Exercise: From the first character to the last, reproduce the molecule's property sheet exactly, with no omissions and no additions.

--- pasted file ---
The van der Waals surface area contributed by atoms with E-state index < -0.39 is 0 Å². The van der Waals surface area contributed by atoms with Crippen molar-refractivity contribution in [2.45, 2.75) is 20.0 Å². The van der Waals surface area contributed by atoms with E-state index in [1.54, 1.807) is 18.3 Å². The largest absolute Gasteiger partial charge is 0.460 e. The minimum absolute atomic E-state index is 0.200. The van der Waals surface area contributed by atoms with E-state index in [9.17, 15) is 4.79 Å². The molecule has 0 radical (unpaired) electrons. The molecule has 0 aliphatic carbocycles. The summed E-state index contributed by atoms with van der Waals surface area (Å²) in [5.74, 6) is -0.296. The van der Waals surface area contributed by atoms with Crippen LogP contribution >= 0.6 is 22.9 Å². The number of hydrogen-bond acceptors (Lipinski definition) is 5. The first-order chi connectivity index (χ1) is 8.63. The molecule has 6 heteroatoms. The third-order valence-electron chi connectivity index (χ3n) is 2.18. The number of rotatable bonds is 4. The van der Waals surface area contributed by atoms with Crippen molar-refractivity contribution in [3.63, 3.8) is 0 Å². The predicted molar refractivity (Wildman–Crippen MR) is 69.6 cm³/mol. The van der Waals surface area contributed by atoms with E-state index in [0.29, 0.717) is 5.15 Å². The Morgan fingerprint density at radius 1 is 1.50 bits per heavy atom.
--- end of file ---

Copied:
The van der Waals surface area contributed by atoms with E-state index < -0.39 is 0 Å². The van der Waals surface area contributed by atoms with Crippen molar-refractivity contribution in [2.45, 2.75) is 20.0 Å². The van der Waals surface area contributed by atoms with E-state index in [1.54, 1.807) is 18.3 Å². The largest absolute Gasteiger partial charge is 0.460 e. The minimum absolute atomic E-state index is 0.200. The van der Waals surface area contributed by atoms with E-state index in [9.17, 15) is 4.79 Å². The molecule has 0 radical (unpaired) electrons. The molecule has 0 aliphatic carbocycles. The summed E-state index contributed by atoms with van der Waals surface area (Å²) in [5.74, 6) is -0.296. The van der Waals surface area contributed by atoms with Crippen LogP contribution >= 0.6 is 22.9 Å². The number of hydrogen-bond acceptors (Lipinski definition) is 5. The first-order chi connectivity index (χ1) is 8.63. The molecule has 6 heteroatoms. The third-order valence-electron chi connectivity index (χ3n) is 2.18. The number of rotatable bonds is 4. The van der Waals surface area contributed by atoms with Crippen molar-refractivity contribution in [3.63, 3.8) is 0 Å². The predicted molar refractivity (Wildman–Crippen MR) is 69.6 cm³/mol. The van der Waals surface area contributed by atoms with E-state index in [0.29, 0.717) is 5.15 Å². The Morgan fingerprint density at radius 1 is 1.50 bits per heavy atom.